MOST managers IN the faR EAST EX-JAPAN SECTOR HAVE POSTED NEGATIVE RETURNS OVER THE PAST THREE YEARS except angus tulloch at first state
In the three years to the end of January 2003, just one fund in the Far East ex-Japan sector has posted positive returns.
Only Angus Tulloch's First State Asia Pacific fund was in positive territory, with a three-year return of 0.37%, bid to bid, compared with a sector average fall of 32.18%.
The biggest fall in the sector came in the year ending 31 January 2003, with an average drop of 22.93%. In the 12-month periods to the end of January 2001 and 2002, more modest falls of 6.7% and 5.8% respectively were seen.
Richard Scott, manager of the Exeter Pacific Growth fund, outperformed his peers over the three-year period, falling just 14.95% before charges. The fund achieved its strong outperformance with one of the highest betas in the sector, at 1.13.
Scott explained this volatility was in large part a result of the unique composition of the fund. 'The fund is really a fund of investment trusts,' he said. 'It buys into an asset class that is more volatile than the one in which it is listed.'
Scott said this difference was crucial to the outperformance of the fund. 'We are able to have great diversity,' he added. 'With 25-30 managers, we have a larger number of underlying holdings.'
Scott believes being able to switch between investment trusts made his portfolio more adaptable to market conditions. 'We can move very quickly into a market or sector if we identify changes in the world economy,' he argued. 'This may take longer for those invested in individual equities.'
Scott has managed to keep volatility lower than the average investment trust by buying into funds on which he expects the discount to NAV to narrow.
The Exeter fund is managed on an asset-allocation basis, with decisions about which underlying investment trusts to buy driven by Scott's macro view of the market. For example, he got access to the Thai market by buying the Aberdeen New Thai Investment Trust managed by Hugh Young.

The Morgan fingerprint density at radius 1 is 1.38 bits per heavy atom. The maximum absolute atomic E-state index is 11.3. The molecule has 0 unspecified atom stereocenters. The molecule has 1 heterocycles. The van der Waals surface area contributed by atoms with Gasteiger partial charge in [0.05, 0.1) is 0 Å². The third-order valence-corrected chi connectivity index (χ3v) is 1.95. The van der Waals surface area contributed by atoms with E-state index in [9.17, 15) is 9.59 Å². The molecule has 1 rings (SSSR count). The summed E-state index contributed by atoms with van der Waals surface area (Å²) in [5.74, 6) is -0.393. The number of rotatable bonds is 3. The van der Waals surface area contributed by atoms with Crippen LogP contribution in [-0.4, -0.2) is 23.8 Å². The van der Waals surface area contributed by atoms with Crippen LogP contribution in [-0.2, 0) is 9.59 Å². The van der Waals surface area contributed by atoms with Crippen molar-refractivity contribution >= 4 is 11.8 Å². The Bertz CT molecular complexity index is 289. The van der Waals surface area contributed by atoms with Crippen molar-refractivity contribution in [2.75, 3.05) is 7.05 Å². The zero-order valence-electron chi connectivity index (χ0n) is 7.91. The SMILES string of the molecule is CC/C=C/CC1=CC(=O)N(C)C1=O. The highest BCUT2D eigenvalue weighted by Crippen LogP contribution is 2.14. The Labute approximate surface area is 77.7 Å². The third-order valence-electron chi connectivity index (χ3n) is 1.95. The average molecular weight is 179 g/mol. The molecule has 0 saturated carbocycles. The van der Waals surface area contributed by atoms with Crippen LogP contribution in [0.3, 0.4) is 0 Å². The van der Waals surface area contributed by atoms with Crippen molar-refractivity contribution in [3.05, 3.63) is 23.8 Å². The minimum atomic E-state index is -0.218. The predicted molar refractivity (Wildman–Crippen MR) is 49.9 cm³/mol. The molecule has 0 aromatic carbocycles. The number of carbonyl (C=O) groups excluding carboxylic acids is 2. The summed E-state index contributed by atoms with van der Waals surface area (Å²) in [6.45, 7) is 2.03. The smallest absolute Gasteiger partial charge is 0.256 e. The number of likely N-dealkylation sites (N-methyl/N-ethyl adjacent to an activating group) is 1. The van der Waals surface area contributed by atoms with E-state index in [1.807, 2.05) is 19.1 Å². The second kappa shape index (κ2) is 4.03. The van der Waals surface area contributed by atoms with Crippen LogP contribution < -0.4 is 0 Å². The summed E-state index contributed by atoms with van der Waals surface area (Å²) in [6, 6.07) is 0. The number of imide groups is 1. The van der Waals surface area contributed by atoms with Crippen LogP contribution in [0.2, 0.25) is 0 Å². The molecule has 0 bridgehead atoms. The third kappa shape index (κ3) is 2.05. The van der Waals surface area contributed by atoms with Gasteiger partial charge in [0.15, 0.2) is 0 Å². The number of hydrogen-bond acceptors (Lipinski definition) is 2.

Exeter has sustained a steady outperformance over the three discrete years to the end of January. For the 12 months to the end of January 2003, the fund returned -16.32% against a sector average of -22.93%.
Scott said much of this was the result of a contrarian style and gave the example of his position on India.
'We were very overweight in India and benefited from the bounce in the market after it suffered as a result of the nuclear confrontation with Pakistan,' he said. 'We had a position of around 7% while the market makes up only around 1.5% of the investment universe.'
The Exeter fund posted less spectacular outperformance for the year to 31 January 2002. It made a return of 0.49%, around six percentage points up on the sector average. The fund trimmed its positions in Taiwan, Hong Kong and China, and raised its weighting in Thailand and, less beneficially, Korea.
Tulloch's top-performing First State fund has benefited from contrarian positions, most impressively in the year to the end of January 2002. His portfolio gained 18.21% while the average fund in the sector fell by 5.8% and only four posted positive returns.
He said: 'It was an interesting year in which there were effectively two markets. While tech, media and telecom sectors suffered, the rest of the economy in the region did quite well. We benefited by being very underweight in the sector.'